THE MEN WHO GO TO SEA TO RESCUE PEOPLE IN DISTRESS
A Tale of Three Coxwains and their boats
- 1954 - 1980 - 'Deneys Reitz', Watson 46' 9''. Speed 9kts, two 120 HP Thorneycroft engines (1970), weight 22 tons, cost £22,000. Stable, but only self-righting latterly with inflatable balloon. Coxes: Jack Watters, James Turpin, Brian Willis. 155 launches, 36 lives saved.
- 1988 - 1996 - Thomas Forehead and Mary Rowse II, Waveney Fast Afloat, weight 17tons. Speed 15 knots, Two General Motors 8V 53 engines, 406 HP. Cost £100,000. Stable and self-righting. Coxes: Brian Willis, Keith Stuart. 169 launches, 35 lives saved
- 1996 - Maurice and Joyce Hardy, Trent Fast Afloat. 46' 9''. Hull material: reinforced composites. Weight 25.5 tons, speed 25 knots, Two MAN D2840 LXE engines, 1616 HP. Cost £1.25m. Fast, stable and self-righting. Cox: Keith Stuart.
Jack Watters, 1954 to 1959....
Crews in the old days tended to be local seamen - often fishermen but with some merchant seamen or crew from pilot boats. On many lifeboats, several crew members often came from the same family, making for difficult decisions when it came to going out on potentially very dangerous 'shouts'.
The first coxswain in 1954 was Jack Watters, who was local to the Fowey area and worked in the docks. Watters was the stuff of folklore. He was described by those who knew him as a fine natural seaman, with an uncanny ability to 'read' the sea and local topography without the use of navigational aids or charts. This seems to have been just as well, as he was reported to be illiterate, unable to read or write.
His constant companion was a Whippet dog called Lil - known by his crew as 'the assistant Cox'. Lil seems to have been a member of the crew on every 'shout', no matter how difficult the conditions.
Stories abound about Jack Watters.
This piece from the Cornish Guardian gives a good flavour of the man.
“It was November 1940 when the call came through to Fowey lifeboat station that a Motor Gun Boat was sinking fast after detonating one of the many German mines that had been dropped by enemy planes around the approach to the harbour.
The action that followed was typical of the port's cavalier coxswain, the legendary Jack Watters and his crew. With only her bow visible , there was no time to lose and the lifeboat made a beeline for the sinking MTB, exploding three more acoustic mines in the process, but suffering no real damage herself.
Jack Watters was presented with the RNLI bronze bravery award in 1947, after he and his men saved seven men when the Empire Contamar struck rocks near Par.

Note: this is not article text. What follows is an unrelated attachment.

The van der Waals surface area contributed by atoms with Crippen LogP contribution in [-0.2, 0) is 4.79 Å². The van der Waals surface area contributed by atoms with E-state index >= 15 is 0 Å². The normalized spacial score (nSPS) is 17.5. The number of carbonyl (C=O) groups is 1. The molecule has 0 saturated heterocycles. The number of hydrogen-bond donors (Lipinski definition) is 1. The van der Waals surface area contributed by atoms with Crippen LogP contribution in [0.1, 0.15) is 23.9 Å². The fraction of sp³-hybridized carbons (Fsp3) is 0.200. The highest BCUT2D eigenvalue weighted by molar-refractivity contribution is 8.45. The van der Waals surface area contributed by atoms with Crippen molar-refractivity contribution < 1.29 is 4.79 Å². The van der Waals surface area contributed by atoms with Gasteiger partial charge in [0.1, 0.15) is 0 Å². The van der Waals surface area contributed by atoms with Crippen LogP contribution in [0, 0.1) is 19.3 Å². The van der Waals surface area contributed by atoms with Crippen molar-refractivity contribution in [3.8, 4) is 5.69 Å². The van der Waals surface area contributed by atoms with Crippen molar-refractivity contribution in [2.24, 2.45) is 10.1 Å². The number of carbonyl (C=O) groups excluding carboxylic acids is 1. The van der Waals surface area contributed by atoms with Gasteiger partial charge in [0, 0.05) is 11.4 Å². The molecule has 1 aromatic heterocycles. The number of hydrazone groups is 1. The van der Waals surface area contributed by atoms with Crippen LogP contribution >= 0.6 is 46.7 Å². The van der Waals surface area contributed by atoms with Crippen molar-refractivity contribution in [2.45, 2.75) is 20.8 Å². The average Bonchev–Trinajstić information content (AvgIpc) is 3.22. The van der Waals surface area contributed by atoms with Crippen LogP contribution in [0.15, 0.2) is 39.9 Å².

Like many a coxswain, Jack Watters was not one to suffer fools, or authority gladly. The crusty cox delighted in cocking a snoop at the rule books by taking his pet whippet on rescue missions. Those who knew him cannot recall a time when his dog Lil was not at his side.
Mike Webber was Jack's engineer for seven years, which was a lot longer than most.
Recalled Mike : “He would sometimes hold up the launch of the boat until someone got him a few bottles of beer from one of the pubs. I can remember one shout we wewr on when he asked me to get out the rum. He didn't bother to take the cork out, he just smashed the top of the bottle against the wheel and started pouring it down his neck. Then he ordered me to break out the chocolate ration for his whippet.
He'd fight anybody - he was a wicked so-in-so. We once had a call in the middle of the night and he gave the crew hell for not getting to the boat quick enough. But there waqs no shout, he'd set off the maroon himself just for the hell of it.
He couldn't read or write. You could put a navigation map in front of him and as far as he was concerned , it could have been the Cornish Guardian.
But he was a great coxswain, he could steer a boat anywhere”.
At sea, he had his habits. He quite rightly believed that casualties' bodies could be disturbed on the bottom and raised if the boat passed over the corpse at speed. Watters therefore used to make full speed passes in shallow water, on some occasions very close inshore. One individual recounted the alarm of James Turpin, subsequently Cox, but then the mechanic, who on looking out of the small porthole from his position at Watter's feet, found himself inspecting limpets on the face of a large rock seemingly inches from the boat.
The launch authority in Fowey had a very restrictive attitude to sending the boat out, believing that it had to be very clear that life was at serious risk before authorising launch. Watters therefore had to take the boat out frequently on training assignments. Some of these were reported to have been used for taking skips of rubbish out to sea for disposal - for a small fee.
In his latter days, Jack Watters suffered from arthritis, which restricted his movements. On many a day, he spent several hours with Lil in the pub. The combination of great stiffness and possibly alcohol meant that he sometimes had to be assisted to the boat. Yet so great was his reputation as a seaman that crews were still willing to sail with him - and of course, in those days, some of his behaviours might not have aroused the same outrage.
Watters end was tragic - apparently he committed suicide believing erroneously that he had cancer. The local paper in his obituary described him as 'wicked' Jack Watters. Such characters make for good stories and he must have been a fantastic seaman, but today's lifeboats and life-boatmen are a completely different proposition to wooden 8-knot 'Deneys Reitz' and wicked Jack Watters.
Jack Watters was succeeded by James Turpin and then Brian Willis. Prior to becoming Cox, Brian was also a dock worker in Fowey. Brian hailed from Burgh Castle in Norfolk, so his accent is an interesting mix of Cornish and Norfolk.
He is stocky, sociable and humorous, but it is not difficult to detect a decidedly determined interior. Not a man to take liberties with. Despite the fact that he had ambiguous feelings about his boat being converted into a cruising craft, he was instrumental in persuading some other ex-crew members to give their support to the project. The ex-mechanic was heard to mutter audibly that the conversion was "A fine way to ruin a good boat".